Wednesday, December 31, 2008

a little touch

the real words are always left unsaid
they get conveyed through eyes and gestures
the real work is always left incomplete
it is complete in its imperfection
the aim of life is to just give a few touches
of your own a little here a little there

Monday, November 17, 2008

Industrialisation in software?

One of the articles that i read had a question: Can software component creation be industrialized? That set me thinking... Software engineering has picked up many engineering practices related to Quality, Design and Productivity from other engineering disciplines. But can it also incorporate industrialization/assembly line production? Can components be created separately and then automatically assembled?

According to me, to an extent some distributed component creation does happen in software. Like in one of my earlier projects different teams created different 'parts' - PeopleSoft, Portal, Nextance, Elance, WLI components. Or the separate Model, View, Controller created by separate teams in MVC architecture and 'assembled' together in CVS. Or development using any design pattern that can reduce coupling like Business Delegate

But the assembling is not automated and it is not looked at as a time saver. About assembly lines i think they don't increase the speed of producing a single unit, but only increases rate when there are a stream of units to be produced. Since only one unit needs to be produced in software, and duplication is easy, assembly line production does not apply.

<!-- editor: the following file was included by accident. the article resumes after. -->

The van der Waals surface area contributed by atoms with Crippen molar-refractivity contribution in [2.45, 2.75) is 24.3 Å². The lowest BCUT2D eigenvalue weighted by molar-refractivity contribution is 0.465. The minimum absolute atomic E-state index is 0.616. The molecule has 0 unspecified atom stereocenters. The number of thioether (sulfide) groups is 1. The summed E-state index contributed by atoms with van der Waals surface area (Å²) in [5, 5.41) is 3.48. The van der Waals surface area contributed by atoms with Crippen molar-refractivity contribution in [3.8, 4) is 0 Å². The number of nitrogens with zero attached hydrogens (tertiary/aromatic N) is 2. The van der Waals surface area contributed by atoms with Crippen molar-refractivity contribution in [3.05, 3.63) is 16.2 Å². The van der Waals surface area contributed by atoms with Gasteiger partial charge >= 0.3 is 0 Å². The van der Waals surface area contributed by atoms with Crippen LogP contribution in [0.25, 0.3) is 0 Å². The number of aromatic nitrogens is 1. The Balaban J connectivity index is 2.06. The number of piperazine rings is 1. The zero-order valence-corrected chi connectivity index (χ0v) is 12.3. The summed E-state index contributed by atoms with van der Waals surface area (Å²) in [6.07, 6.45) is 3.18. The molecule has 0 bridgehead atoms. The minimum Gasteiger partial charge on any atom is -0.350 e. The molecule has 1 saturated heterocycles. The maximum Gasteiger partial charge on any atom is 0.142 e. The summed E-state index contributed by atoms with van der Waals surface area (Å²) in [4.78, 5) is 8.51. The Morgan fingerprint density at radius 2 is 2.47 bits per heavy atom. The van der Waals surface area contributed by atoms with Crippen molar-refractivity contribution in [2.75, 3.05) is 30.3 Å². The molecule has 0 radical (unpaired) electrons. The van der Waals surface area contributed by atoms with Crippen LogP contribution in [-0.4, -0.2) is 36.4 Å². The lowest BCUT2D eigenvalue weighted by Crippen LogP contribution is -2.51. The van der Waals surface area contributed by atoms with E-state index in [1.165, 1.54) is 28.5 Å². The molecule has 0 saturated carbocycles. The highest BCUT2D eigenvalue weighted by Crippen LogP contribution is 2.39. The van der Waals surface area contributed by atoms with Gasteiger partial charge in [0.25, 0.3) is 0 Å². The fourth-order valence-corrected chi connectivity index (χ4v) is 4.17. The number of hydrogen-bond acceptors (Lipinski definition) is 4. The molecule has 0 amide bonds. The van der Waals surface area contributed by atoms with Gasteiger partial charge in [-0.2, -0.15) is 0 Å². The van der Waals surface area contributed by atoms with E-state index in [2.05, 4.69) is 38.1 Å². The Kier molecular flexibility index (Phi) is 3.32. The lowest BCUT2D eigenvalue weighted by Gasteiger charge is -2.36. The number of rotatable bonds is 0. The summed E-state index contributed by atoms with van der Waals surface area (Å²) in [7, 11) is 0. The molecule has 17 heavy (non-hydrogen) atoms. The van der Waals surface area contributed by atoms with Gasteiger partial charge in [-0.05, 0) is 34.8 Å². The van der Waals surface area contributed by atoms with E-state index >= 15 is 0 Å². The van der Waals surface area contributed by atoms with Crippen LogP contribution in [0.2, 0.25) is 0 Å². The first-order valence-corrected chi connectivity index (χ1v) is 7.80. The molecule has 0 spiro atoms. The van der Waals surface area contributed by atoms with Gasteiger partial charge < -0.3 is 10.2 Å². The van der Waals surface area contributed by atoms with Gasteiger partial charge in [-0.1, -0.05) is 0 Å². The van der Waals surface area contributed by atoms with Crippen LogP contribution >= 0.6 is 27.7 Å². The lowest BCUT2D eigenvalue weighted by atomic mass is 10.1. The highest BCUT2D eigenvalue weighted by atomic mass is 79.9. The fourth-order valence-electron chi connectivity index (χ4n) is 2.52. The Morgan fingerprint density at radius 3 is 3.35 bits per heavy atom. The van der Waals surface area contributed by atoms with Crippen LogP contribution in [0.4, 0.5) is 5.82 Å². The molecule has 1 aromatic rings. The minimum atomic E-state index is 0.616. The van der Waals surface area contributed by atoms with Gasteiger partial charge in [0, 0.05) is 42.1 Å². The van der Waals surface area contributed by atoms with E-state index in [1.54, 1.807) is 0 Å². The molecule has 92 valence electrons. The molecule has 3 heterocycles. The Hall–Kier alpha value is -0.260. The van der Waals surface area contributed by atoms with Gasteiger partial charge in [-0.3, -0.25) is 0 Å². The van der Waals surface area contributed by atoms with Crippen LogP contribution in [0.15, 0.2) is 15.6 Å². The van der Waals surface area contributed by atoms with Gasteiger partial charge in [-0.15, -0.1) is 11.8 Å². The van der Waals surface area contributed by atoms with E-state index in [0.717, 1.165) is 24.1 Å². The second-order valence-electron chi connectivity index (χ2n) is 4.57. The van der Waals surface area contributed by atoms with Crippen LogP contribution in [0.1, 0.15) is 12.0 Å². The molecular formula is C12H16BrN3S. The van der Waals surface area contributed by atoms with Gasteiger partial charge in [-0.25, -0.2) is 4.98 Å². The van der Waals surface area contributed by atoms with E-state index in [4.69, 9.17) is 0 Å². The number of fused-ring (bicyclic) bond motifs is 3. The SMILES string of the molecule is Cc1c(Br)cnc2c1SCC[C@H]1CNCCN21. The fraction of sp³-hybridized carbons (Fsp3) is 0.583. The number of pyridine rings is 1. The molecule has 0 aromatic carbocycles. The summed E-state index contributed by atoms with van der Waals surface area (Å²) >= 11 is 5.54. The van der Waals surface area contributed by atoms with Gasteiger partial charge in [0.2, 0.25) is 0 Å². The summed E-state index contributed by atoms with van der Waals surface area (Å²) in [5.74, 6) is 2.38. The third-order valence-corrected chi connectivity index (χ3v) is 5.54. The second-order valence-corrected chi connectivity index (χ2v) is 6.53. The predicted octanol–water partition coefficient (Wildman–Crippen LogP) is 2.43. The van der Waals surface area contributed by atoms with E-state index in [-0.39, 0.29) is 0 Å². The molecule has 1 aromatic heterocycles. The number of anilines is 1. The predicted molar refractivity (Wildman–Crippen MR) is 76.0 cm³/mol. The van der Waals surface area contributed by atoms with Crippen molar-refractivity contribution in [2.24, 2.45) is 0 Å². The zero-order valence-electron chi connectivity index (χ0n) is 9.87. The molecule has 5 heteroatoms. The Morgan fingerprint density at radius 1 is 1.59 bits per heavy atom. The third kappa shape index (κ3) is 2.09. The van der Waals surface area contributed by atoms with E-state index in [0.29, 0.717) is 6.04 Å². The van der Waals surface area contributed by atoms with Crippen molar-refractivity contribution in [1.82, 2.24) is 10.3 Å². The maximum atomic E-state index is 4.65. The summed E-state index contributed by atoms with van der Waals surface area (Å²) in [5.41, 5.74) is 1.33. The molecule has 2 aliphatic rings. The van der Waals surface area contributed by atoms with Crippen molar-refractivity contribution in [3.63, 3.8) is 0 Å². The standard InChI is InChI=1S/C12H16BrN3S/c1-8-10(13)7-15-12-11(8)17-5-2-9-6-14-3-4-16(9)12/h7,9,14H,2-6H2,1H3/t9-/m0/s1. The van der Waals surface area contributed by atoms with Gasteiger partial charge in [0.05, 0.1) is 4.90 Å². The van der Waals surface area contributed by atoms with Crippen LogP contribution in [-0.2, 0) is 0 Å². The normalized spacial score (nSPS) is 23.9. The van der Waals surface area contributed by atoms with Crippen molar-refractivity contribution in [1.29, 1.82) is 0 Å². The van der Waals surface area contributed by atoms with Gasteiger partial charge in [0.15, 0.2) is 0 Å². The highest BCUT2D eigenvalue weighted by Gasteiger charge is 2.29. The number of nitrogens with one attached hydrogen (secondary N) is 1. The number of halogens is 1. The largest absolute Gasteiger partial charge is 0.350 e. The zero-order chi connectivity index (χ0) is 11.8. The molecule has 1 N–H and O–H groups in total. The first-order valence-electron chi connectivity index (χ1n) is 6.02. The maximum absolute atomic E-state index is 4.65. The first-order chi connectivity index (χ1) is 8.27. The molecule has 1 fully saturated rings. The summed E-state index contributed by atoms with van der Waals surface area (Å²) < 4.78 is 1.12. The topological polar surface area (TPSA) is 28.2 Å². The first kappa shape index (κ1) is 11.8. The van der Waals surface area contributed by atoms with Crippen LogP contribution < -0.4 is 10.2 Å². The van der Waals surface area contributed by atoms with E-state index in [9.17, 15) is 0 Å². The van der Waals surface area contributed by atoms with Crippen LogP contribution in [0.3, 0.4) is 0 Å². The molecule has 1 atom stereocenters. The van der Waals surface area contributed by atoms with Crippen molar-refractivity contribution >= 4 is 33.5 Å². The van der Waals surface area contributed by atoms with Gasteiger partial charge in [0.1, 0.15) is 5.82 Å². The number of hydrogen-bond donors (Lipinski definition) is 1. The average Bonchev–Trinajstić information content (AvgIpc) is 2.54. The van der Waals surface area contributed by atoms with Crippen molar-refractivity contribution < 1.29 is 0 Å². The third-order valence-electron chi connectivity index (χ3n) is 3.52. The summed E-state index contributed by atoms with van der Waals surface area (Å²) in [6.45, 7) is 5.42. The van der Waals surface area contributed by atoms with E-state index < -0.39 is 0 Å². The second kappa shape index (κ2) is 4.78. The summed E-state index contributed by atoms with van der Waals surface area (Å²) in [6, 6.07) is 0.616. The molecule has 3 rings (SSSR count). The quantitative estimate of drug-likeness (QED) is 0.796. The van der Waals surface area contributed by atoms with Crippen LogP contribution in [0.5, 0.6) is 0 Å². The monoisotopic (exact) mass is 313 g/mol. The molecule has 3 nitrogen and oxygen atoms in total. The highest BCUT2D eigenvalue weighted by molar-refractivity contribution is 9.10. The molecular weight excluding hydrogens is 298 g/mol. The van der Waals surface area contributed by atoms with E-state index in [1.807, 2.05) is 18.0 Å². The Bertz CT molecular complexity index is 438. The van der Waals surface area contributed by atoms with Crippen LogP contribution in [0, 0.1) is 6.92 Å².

There are also, some disadvantages of assembly line/industrial production approach. It can be inhuman and tends to treat workers as machines. What if somebody is bored by doing the same thing & wants to do some other part of the work. Imagine the job of a person at assembly line is to fix three screws in a car door. Day in and day out. Agile methodology in software comes to the rescue here. One can pick up tasks that one wants to do at the start of development. If later, a person feels like doing someone elses tasks he can do it, as the flexibility is built into Agile because of the short daily meetings.

So to conclude, i am glad that software is developed and not produced!

Monday, November 3, 2008

Architecture Diagrams 2.0

I have always liked looking at architecture diagrams and creating them using MS Visio. It is much more easier and faster to understand the system using the diagram rather then reading an explanation, especially for right-brained people like me.

But can something more be done to make the diagrams even more appealing and useful? Three things that i think can be added are interactivity, flow and prototyping.

Objects & Interactivity:
Would it not be great if the various objects in the diagram are interactive, which you can play around with, check its properties and contents. A user should be able to click on the database object, see a shopping cart object there, and on clicking on it be able to see a sample order.

Would like to see sample data, flowing in the system and getting transformed, rather then just a static mention of data.

Generally a technical architecture diagram is created at the start of software development, and so is a prototype. Can a prototype be plugged into a architecture diagram, so that anyone who looks at the diagram can also have a test run of the system using the prototype and see the actual data flowing through the various components of the system.